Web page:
"Fidel Castro, Hugo Chavez, Moammar Gadhafi and Vladimir Putin have all praised Barack Obama. When enemies of freedom and democracy praise your president, what are you to think? When you add to this Barack Obama's many previous years of associations and alliances with people who hate America — Jeremiah Wright, Bill Ayers, Father Pfleger, etc. — at what point do you stop denying the obvious and start to connect the dots?"
In life you just have to remember one thing:
It's not who's right and who's wrong. It's what's right and what's wrong.
Posted by cardfark, a resident of the Diablo neighborhood, on Oct 10, 2009 at 9:15 pm
Fellas -- is That all you've got -- tired innuendo from the fossilized brain of Thomas Sowell, and some inane quote? I can understand Rush Limbaugh doing everything in his power to look small(er), but what's your excuse?
Pretty pathetic. Freddy -- remember, 'tis better to be silent and be thought a fool, than to express yourself and remove all doubt.
Posted by askidoo, a resident of the Alamo neighborhood, on Oct 11, 2009 at 11:49 pm
Interesting to bring up that 66 million voted for Obama - 53% and 46% or 58 million for McCain. If that was such a landslide then similarly the 46% who now favor health care reform should be seen as a total loss for that topic and the 51% of Americans who believe Obama is not being aggressive enough in response to Iran's nukes is a landslide against Obama administration policy. Finally according to Rasmussen 58% believe politics is behind the Nobel Peace Prize not substance! After all what else could it be given 40+ days in office? A hope or a promise of what is to come? - maybe, possibly, perhaps....
Fascinating, isn't it that in the sciences it takes 30 to 40 years to get a Nobel Prize but not for the peace prize 40 days will do it.
Posted by Ralph Hoffmann, a resident of the Walnut Creek neighborhood, on Oct 12, 2009 at 6:42 am Ralph Hoffmann is a member (registered user) of Danville Express
President Obama (and everyone) should read the speech by The Rev. Dr. Martin Luther King, Jr., on accepting the Nobel Peace Prize in 1964. Also, the last speech before leaving office by Republican President Dwight Eisenhower, about bewaring of the military-industrial complex. I hear a new mental illness has been discovered called FOX News Addiction Disorder.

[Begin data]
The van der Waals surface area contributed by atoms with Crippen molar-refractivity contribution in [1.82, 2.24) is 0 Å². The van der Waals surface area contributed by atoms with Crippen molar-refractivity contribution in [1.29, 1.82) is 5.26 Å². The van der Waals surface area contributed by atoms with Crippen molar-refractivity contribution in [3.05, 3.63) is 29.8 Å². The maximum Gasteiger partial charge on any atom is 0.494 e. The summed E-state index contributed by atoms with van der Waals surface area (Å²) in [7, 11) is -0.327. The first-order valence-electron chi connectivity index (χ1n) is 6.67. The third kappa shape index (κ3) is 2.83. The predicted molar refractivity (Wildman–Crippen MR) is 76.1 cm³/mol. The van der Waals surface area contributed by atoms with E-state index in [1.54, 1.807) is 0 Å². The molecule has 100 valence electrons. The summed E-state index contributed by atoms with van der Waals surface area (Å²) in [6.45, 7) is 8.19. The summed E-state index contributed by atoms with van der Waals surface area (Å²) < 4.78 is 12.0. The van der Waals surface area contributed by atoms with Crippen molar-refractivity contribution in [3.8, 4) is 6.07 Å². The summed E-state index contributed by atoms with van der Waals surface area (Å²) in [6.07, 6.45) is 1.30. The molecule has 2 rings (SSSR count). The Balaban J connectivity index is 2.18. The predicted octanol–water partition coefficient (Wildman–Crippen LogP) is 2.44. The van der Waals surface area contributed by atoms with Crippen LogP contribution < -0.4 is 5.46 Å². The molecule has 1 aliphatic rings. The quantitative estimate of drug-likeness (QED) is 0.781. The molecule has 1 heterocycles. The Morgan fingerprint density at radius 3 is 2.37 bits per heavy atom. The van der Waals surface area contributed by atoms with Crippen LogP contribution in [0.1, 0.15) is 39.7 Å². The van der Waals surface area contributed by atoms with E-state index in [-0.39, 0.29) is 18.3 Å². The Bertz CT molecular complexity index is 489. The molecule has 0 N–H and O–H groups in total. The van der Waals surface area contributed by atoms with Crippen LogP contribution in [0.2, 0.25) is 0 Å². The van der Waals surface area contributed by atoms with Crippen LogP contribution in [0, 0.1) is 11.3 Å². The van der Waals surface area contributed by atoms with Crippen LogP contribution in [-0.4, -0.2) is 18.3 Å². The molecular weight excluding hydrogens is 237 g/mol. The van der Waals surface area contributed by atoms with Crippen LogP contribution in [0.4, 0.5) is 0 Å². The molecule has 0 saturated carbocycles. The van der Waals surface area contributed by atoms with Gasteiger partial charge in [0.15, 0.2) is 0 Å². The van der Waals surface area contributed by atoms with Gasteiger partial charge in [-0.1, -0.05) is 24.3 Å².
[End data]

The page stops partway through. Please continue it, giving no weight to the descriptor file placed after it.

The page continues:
Posted by Hal Bailey, a resident of another community, on Oct 12, 2009 at 7:48 am
Is it possible, as noted in the foreign press, that Barack Obama has been given the Nobel Peace Prize on behalf of the USAmerican people who, as voters, ended the global tyranny of the Bush administration, and its supporters, by voting the Republicans out of National control? Such press noted that USAmerican voters shifted towards participation in global economy, community and humanity in their national voting starting 2006.
WE, the people, have won the Nobel Peace Prize and Barack Obama symbolizes our direction toward peaceful participation according to such global news services. What becomes an issue in USAmerica is the lack of distribution of such balanced, considerate news in our country. Too many allow FAUX News (Fox News) and the schticks of Glenn, Russ and Sarah to dictate their perceptions.
Posted by Rodney, a member of the Vista Grande Elementary School community, on Oct 12, 2009 at 8:14 am
Seth Meyers said it best on Saturday Night Live by illustrating the legitimacy of it all by saying that “…in similar news, a high-school sophomore quarterback has won the Heisman Trophy, a 12 year-old girl in Arkansas has won the Miss America Pageant and an 11 year old boy has become People Magazine’s Sexiest Man Alive.”
I know this show build’s it’s success on poking fun at leaders in politics and in Hollywood, but funny AND true all the same. Seth went on to say that President Obama referenced the ‘call to action” that this meant to him while he was accepting the award, but wasn’t there also a call to action when he was elected???
Posted by Citizen Paine, a resident of the Danville neighborhood, on Oct 12, 2009 at 8:52 am